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Normandy Snaps:
The Mission

The Normandy Snaps team, consisting of four experts in media, technology, and intelligence collection and analysis, are investigating an early open source collective-intelligence effort launched during World War II and involving millions of photographs and additional records supplied by the public to war planners designing the 1944 invasion of Normandy. Specifically, the Normandy Snaps team aims to investigate the 3,471 cardboard boxes containing photographic prints and postcards showing topographical views of locations in Europe collected by, and on behalf of, the U.K.'s Inter-Services Topographical Department and held by the Admiralty Photographic Library, Oxford, from 1941 to 1945, and at the Joint Intelligence Bureau Library, Ministry of Defence, from 1945 to 1964 and since 1964 in the possession of the U.K. Imperial War Museum (IWM).

Books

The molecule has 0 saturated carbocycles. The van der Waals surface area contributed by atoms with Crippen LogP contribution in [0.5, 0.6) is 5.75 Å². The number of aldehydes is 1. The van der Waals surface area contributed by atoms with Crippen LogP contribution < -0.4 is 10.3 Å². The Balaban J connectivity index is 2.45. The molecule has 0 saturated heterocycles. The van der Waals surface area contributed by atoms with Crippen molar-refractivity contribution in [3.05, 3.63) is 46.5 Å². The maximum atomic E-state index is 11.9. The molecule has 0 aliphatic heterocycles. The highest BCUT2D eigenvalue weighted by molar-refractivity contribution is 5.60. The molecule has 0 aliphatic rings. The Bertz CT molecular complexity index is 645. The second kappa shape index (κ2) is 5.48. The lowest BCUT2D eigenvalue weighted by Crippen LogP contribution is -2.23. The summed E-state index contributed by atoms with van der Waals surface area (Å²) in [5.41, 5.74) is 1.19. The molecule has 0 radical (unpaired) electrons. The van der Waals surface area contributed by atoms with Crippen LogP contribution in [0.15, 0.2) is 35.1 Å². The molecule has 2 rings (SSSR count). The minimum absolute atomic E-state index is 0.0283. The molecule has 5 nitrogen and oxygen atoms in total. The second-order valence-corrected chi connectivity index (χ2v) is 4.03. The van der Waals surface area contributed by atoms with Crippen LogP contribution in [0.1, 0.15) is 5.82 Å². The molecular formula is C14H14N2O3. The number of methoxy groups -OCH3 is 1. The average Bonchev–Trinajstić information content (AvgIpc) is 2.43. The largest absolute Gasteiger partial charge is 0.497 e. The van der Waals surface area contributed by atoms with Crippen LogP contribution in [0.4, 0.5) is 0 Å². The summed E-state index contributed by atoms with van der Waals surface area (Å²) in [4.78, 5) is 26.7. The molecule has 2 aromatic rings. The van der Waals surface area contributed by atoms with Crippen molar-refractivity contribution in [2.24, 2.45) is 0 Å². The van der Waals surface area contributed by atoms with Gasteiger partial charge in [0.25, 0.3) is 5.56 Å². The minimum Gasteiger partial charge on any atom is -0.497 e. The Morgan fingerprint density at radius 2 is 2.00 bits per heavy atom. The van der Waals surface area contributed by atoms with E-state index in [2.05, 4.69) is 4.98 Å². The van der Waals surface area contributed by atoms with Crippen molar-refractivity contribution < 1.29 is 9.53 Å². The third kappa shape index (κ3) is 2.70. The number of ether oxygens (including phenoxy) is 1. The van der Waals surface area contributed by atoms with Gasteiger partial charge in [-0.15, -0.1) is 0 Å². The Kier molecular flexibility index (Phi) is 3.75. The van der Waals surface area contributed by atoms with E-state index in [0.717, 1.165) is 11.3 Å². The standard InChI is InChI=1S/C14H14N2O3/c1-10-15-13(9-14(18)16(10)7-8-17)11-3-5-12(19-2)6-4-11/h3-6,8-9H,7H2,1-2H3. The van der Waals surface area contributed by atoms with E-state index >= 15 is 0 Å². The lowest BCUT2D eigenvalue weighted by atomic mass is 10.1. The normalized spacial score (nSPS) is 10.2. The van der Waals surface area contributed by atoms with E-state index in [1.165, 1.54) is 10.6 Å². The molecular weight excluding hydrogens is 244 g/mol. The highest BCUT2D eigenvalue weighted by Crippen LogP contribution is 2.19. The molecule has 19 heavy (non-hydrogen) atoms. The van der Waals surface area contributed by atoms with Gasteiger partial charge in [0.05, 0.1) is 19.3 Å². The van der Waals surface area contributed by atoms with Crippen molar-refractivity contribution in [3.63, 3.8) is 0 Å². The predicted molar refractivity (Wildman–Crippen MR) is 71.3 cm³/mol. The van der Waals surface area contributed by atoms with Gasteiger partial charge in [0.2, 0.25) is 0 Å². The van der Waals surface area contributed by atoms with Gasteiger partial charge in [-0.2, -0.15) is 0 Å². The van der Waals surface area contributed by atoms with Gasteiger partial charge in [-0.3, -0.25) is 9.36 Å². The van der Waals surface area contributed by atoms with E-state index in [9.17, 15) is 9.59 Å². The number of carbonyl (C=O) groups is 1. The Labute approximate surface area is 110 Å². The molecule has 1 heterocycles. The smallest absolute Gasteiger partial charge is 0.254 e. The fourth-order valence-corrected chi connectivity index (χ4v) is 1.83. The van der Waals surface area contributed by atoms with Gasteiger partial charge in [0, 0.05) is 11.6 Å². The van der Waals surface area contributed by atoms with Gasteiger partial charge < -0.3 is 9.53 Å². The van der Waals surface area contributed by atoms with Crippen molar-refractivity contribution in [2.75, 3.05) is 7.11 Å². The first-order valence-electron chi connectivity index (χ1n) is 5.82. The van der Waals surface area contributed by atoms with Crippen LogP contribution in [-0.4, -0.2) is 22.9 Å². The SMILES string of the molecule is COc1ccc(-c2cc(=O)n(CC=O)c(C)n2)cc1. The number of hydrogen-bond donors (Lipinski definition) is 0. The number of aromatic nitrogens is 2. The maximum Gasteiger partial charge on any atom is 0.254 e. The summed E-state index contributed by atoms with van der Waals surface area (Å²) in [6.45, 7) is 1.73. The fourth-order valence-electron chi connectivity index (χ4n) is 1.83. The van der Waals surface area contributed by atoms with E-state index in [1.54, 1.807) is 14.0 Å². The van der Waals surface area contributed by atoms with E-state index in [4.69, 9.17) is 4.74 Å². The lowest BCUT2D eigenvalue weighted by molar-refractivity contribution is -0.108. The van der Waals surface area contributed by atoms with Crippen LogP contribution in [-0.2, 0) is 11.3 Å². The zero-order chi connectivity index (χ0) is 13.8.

As the collection description states, "The postcard views are a mixture of original and copied material; the prints are mostly copies of original photographs, either taken by NID, ISTD and JIB operatives, or obtained or loaned from British military and other official sources, shipping companies, commercial and business firms, magazines, newspapers, technical and trade publications, tourist and photographic agencies, the geological, geographical and other departments of Universities, private photograph collections, individual members of the armed forces, civil servants and members of the public." These images were sorted by place, annotated with longitude and latitude information, and assembled by Allied war planners who studied the design and topography of coastal areas, docks, beaches, bridges, waterways, and roads as part of the D-Day planning effort. While this collection has been curated by the IWM for 35 years, it has never been made available to the public nor processed for any of digitization, preservation, and modern-day human and machine analysis.